2020 Penn Hills budget includes $3M gap in general fund | TribLIVE.com
Penn Hills

2020 Penn Hills budget includes $3M gap in general fund

Dillon Carr
1907366_web1_municipal-complex
Penn Hills Municipal Complex

There is no property tax hike suggested in Penn Hills’ 2020 budget, but the manager’s budget proposal comes with a reality check: the municipality’s finances have “a big structural problem.”

Manager Scott Andrejchak addressed the municipality’s issue head-on in his letter to council that was attached to the 152-page spending plan for 2020, which includes a $3 million gap in its general fund.

“The big secret is that the municipality does not truly have a balanced budget, nor has it had one in many years,” Andrejchak wrote. “Penn Hills has been using its total fund balance, each year, to make its budget balance. It creates the appearance of a balanced budget to postpone choices about revenues and expenses.”

The budget, which can be found on Penn Hills’ website, shows a $32.9 million balance in its general fund expenses and $29.9 million in revenue, leaving exactly $3 million. Andrejchak has proposed filling the gap by using a $3 million carry-over from the municipality’s fund balance from 2019.

Andrejchak hopes to wean the municipality off that practice of using fund balances to fill budget gaps. Last year, he said, the municipality utilized $3.7 million to do the same — along with a one-mill property tax hike.

Last year’s property tax hike was the first since 2011, when the millage rate went from 5.35 to 5.60 mills for 2012’s spending plan. In 2013, the millage was decreased down to 5.44 mills, where it remained until 2019. It currently sits at 6.44 mills.

Andrejchak also proposed the creation of a Stormwater and Flood Mitigation Flood by diverting $5 from ratepayers’ quarterly $25 sewer charge. The same charge was reduced from $30 to $25 in April.

The new fund is expected to generate $300,000 in 2020, which will be used to reimburse the municipality’s general fund for stormwater related expenses.

Half of that fund will reimburse expenses from work done to stormwater infrastructure this year. The move will also help to balance the 2020 budget.

The creation of the fund, which will need to be approved by council, comes after heavy rainfalls crippled Penn Hills infrastructure, parks, homes and businesses in July. The deluge led to municipal officials declaring a state of emergency to fast track certain repair projects.

“We have no dedicated fund for stormwater expenses,” Andrejchak said. “I don’t think raising millage to pay for that … I don’t know if there’s an appetite to do that. And it’s not necessarily the best answer. So why not take revenue we’re already getting in the form of a fee to create a separate fund?”

The proposed budget also includes a $500,000 allocation to the municipality’s capital fund and raises up to 2.5% for municipal employees.

The spending plan includes the addition of a full-time position in the Parks and Recreation Department. The current position is part-time. It also accounts for the elimination of a part-time outreach coordinator at the Penn Hills Senior Center.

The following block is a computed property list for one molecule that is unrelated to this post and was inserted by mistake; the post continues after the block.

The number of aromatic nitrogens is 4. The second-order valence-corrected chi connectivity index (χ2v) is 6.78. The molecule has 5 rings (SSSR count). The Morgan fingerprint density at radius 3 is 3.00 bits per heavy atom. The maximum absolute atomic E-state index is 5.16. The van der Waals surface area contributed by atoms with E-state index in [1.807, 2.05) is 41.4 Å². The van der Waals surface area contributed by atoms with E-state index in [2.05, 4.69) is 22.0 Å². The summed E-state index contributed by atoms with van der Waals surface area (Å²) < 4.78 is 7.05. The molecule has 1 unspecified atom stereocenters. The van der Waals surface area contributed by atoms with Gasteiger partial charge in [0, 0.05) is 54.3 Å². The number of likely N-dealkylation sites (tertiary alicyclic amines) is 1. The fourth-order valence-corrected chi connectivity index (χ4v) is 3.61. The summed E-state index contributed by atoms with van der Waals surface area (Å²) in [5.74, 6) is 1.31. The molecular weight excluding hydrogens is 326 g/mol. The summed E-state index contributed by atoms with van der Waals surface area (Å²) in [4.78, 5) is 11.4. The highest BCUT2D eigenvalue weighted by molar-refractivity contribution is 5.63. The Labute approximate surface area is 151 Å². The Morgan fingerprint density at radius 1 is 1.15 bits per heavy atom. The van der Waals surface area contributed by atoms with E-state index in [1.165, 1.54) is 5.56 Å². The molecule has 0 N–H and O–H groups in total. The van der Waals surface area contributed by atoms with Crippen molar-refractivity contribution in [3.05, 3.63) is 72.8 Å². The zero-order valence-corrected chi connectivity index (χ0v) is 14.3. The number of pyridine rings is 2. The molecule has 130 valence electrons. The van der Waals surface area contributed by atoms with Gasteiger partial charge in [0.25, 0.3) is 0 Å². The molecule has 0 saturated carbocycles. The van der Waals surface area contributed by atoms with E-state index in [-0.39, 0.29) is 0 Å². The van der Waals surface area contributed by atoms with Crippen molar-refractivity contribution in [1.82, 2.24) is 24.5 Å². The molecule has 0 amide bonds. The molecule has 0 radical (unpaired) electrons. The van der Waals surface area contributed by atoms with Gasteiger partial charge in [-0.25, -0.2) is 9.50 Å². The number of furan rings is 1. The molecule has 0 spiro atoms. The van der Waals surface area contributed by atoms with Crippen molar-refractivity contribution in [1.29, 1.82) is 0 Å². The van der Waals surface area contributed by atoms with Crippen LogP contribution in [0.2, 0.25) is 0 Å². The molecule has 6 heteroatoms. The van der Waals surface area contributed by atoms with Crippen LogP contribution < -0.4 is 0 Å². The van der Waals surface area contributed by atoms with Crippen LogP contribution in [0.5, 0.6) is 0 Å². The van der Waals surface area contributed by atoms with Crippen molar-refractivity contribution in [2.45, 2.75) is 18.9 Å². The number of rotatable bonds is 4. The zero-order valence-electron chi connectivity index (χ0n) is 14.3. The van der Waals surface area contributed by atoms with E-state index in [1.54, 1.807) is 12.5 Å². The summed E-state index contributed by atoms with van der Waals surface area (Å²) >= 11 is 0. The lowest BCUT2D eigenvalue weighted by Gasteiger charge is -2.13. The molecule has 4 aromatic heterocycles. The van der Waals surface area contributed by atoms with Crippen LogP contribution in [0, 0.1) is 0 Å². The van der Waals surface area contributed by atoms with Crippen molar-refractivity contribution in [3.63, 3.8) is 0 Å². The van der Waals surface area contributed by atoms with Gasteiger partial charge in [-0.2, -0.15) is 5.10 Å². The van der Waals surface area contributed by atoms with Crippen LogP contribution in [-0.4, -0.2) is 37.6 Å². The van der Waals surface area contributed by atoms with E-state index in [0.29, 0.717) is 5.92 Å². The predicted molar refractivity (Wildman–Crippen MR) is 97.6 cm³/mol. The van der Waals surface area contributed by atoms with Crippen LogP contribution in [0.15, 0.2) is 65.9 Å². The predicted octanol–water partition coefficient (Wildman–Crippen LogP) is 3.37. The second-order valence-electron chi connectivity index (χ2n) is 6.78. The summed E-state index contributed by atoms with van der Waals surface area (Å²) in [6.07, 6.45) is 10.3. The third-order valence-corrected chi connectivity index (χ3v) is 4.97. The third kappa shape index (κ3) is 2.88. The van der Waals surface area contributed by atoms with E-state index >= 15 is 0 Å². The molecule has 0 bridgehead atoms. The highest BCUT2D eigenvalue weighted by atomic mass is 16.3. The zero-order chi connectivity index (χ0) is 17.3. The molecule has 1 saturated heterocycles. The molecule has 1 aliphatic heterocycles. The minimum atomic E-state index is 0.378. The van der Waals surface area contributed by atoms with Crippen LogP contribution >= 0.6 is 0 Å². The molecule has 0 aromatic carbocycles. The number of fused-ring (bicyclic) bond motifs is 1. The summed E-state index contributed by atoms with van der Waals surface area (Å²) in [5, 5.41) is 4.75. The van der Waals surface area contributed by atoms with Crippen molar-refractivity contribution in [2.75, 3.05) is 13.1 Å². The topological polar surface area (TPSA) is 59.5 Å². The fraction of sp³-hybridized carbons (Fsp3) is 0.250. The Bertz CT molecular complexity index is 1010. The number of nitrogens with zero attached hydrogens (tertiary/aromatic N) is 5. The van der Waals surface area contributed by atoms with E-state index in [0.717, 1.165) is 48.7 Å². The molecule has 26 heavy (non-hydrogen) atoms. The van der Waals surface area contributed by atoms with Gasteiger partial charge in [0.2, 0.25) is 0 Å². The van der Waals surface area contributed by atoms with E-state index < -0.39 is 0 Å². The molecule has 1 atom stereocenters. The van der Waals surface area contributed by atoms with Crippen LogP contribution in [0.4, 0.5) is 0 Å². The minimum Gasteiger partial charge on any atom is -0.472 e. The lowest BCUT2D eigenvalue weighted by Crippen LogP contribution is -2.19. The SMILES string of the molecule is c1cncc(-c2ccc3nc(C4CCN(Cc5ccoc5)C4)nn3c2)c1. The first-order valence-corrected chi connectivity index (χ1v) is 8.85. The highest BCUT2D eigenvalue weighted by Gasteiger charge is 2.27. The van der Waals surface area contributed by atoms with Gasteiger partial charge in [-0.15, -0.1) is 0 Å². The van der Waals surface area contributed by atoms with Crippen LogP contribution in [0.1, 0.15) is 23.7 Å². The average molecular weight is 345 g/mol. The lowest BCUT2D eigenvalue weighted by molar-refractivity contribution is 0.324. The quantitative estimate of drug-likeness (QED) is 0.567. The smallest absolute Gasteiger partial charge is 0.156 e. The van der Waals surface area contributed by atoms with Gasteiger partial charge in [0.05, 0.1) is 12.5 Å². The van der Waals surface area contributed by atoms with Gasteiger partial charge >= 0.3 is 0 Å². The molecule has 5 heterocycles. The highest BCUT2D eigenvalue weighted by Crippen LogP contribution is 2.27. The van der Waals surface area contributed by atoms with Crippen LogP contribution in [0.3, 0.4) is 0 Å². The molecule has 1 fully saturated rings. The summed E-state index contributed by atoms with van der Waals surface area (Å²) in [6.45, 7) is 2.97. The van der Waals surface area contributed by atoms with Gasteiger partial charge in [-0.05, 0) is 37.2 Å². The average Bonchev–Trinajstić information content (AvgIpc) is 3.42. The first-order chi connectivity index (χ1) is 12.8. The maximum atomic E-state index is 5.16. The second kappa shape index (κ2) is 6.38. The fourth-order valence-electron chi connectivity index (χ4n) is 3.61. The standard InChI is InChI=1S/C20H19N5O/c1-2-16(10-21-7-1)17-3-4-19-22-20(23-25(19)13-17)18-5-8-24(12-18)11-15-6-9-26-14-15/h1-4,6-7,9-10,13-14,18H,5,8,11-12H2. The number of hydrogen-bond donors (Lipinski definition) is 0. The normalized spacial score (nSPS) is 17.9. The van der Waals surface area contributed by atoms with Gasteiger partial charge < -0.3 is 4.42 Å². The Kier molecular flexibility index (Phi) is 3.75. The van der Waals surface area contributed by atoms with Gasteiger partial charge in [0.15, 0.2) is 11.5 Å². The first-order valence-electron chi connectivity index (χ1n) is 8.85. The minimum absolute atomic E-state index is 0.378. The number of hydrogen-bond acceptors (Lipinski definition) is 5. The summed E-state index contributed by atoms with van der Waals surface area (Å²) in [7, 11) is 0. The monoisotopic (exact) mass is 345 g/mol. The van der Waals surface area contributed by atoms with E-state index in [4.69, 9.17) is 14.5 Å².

Penn Hills Council will hold hearings on the 2020 budget at 7 p.m. on Dec. 2, 16 and 30 at the government complex, located at 102 Duff Road.

Dillon Carr is a Tribune-Review staff writer. You can contact Dillon at 412-871-2325, [email protected] or via Twitter .

Categories: Local | Penn Hills
TribLIVE commenting policy

You are solely responsible for your comments and by using TribLive.com you agree to our Terms of Service.

We moderate comments. Our goal is to provide substantive commentary for a general readership. By screening submissions, we provide a space where readers can share intelligent and informed commentary that enhances the quality of our news and information.

While most comments will be posted if they are on-topic and not abusive, moderating decisions are subjective. We will make them as carefully and consistently as we can. Because of the volume of reader comments, we cannot review individual moderation decisions with readers.

We value thoughtful comments representing a range of views that make their point quickly and politely. We make an effort to protect discussions from repeated comments either by the same reader or different readers

We follow the same standards for taste as the daily newspaper. A few things we won't tolerate: personal attacks, obscenity, vulgarity, profanity (including expletives and letters followed by dashes), commercial promotion, impersonations, incoherence, proselytizing and SHOUTING. Don't include URLs to Web sites.

We do not edit comments. They are either approved or deleted. We reserve the right to edit a comment that is quoted or excerpted in an article. In this case, we may fix spelling and punctuation.

We welcome strong opinions and criticism of our work, but we don't want comments to become bogged down with discussions of our policies and we will moderate accordingly.

We appreciate it when readers and people quoted in articles or blog posts point out errors of fact or emphasis and will investigate all assertions. But these suggestions should be sent via e-mail. To avoid distracting other readers, we won't publish comments that suggest a correction. Instead, corrections will be made in a blog post or in an article.